We ended the tour in front of the Stephansdom, or St. Stephen’s Cathedral, this one being one of the tallest ones in Europe, if not in the world. We popped inside for a quick look of the interior (not too shabby) before heading out and, with the rest of the day free, my parents and I decided to go to a coffee house for lunch and to see what the Viennese coffee culture was all about. Settling on Café Demel, a well-known and well-established one in Vienna, we ordered coffee (hot chocolate for me; I don’t drink coffee), along with some small sandwiches and some of its pastry selections. I opted for a fächertorte, a dense, layered cake consisting of apple, walnuts, and poppy seeds. Usually, I’m not a fan of apple-based food, but that one proved to be quite good, if not absolutely decadent! Paired with my rich hot chocolate (generously topped with whipped cream), I certainly enjoyed my coffee house experience…even if the bill didn’t say so!


Our stomachs satisfied, we made our way back to the city hall for some quick photos of the exterior before deciding to take the metro to the Schönbrunn Palace, the former summer palace of the Habsburg dynasty. It turned out to be quite a hot day in April, as we exited the metro stop upon arrival and walked over to the palace from there. At the ticket office, we opted for the 40-room tour of the palace, although there are some odd 1,400-plus rooms in total, which boggles my mind. We got a look into the bedrooms and courtrooms of the royal family, places where Emperor Joseph I and “Sissi” once lived in. Certainly was opulent, to say the least, although I wouldn’t say that it could compare to other palaces I’ve visited (frankly, Versailles has spoiled me). After touring the inside, we headed out to the gardens, with flowers just starting to bloom for the spring. We wandered around the expansive area, and I decided to make a quick visit to the Gloriette, an arched structure situated on top of the palace hill where the Schöbrunn had originally intended to be built. It wasn’t too bad of a climb up to the top, and from there, I could get some views of Vienna, along with the palace itself.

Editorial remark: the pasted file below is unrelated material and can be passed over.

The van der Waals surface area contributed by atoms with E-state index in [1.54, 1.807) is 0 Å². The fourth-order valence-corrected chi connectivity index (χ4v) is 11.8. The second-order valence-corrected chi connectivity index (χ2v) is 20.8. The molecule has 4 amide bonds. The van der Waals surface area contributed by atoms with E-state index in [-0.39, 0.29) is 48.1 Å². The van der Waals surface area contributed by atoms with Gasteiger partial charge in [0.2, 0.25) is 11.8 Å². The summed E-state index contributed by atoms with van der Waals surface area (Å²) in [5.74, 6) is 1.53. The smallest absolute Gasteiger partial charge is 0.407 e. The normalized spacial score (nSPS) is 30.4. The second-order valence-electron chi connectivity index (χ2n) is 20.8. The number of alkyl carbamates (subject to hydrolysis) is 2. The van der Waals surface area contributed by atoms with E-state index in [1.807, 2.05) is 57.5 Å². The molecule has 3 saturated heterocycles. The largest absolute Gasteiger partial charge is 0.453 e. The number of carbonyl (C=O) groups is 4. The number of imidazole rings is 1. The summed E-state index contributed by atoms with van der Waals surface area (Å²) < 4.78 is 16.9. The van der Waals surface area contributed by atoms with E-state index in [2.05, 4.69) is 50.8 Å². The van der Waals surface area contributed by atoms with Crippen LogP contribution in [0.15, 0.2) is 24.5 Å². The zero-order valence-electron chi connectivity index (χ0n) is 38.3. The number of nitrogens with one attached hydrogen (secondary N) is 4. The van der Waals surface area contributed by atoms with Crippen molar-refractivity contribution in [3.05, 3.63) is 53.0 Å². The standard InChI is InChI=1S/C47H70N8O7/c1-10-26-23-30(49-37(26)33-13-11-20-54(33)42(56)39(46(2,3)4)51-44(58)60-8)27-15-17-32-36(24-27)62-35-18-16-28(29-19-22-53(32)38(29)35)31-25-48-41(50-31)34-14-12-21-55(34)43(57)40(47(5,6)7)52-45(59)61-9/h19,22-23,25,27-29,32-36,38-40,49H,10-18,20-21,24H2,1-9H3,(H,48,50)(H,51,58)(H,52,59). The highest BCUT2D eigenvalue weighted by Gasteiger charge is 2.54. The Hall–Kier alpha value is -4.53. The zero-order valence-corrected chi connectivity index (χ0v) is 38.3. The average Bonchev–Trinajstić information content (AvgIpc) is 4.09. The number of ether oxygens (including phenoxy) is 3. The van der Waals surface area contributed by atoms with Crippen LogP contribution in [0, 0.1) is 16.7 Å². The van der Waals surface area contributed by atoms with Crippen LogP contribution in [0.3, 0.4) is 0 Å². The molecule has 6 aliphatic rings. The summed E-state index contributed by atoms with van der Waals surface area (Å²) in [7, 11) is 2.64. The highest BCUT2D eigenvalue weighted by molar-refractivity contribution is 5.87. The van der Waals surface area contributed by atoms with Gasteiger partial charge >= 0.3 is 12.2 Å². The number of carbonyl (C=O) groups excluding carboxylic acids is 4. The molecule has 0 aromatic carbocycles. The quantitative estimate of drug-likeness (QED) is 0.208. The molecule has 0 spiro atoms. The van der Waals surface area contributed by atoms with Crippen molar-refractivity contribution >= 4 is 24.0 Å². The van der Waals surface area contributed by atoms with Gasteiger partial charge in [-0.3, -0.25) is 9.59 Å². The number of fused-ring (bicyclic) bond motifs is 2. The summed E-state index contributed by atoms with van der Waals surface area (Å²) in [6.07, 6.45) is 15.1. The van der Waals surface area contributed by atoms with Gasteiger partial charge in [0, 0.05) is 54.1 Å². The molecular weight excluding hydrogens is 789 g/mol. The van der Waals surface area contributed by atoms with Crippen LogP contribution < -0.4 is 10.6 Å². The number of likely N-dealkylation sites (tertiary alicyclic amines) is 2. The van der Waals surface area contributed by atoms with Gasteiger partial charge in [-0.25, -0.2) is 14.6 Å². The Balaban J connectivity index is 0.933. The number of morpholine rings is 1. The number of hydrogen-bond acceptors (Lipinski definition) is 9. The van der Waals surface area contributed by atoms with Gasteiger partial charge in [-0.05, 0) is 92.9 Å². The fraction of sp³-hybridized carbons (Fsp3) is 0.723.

The Gloriette.

Eventually, we were done with the Schöbrunn Palace for the day; we took the metro back to the city center before walking back to our ship along the Danube, arriving back at 17h00 and resting in our respective cabins for the day.

Overall, the visit to Vienna was only for one day, but all the same, it was a decent amount of time to see the highlights of what the city had to offer. Personally, it wasn’t my favorite city to have visited, just because it was too big and overwhelming. Nevertheless, I found the cultural-historical center to be absolutely beautiful and charming, and it was nice to have made the stop over to check it out.

Coming up: Bratislava, Slovakia!


— Rebecca


6 thoughts on “Destination: Vienna, Austria

  1. I have been to Vienna a few times for work unrelated to travel and while I was certainly impressed by the beauty of the city, I never had the time to do the actual sightseeing. Also, and I cannot emphasize this enough, I have been to 20+ countries, but nowhere have I found friendlier people than in Austria.

    Liked by 1 person

    1. What a wonderful opportunity it must be to have a job that allows you to travel to Vienna! I’d never noticed Austrians to be friendly, but I’d never noticed them not to be, either. Interesting to hear about that!

      Liked by 1 person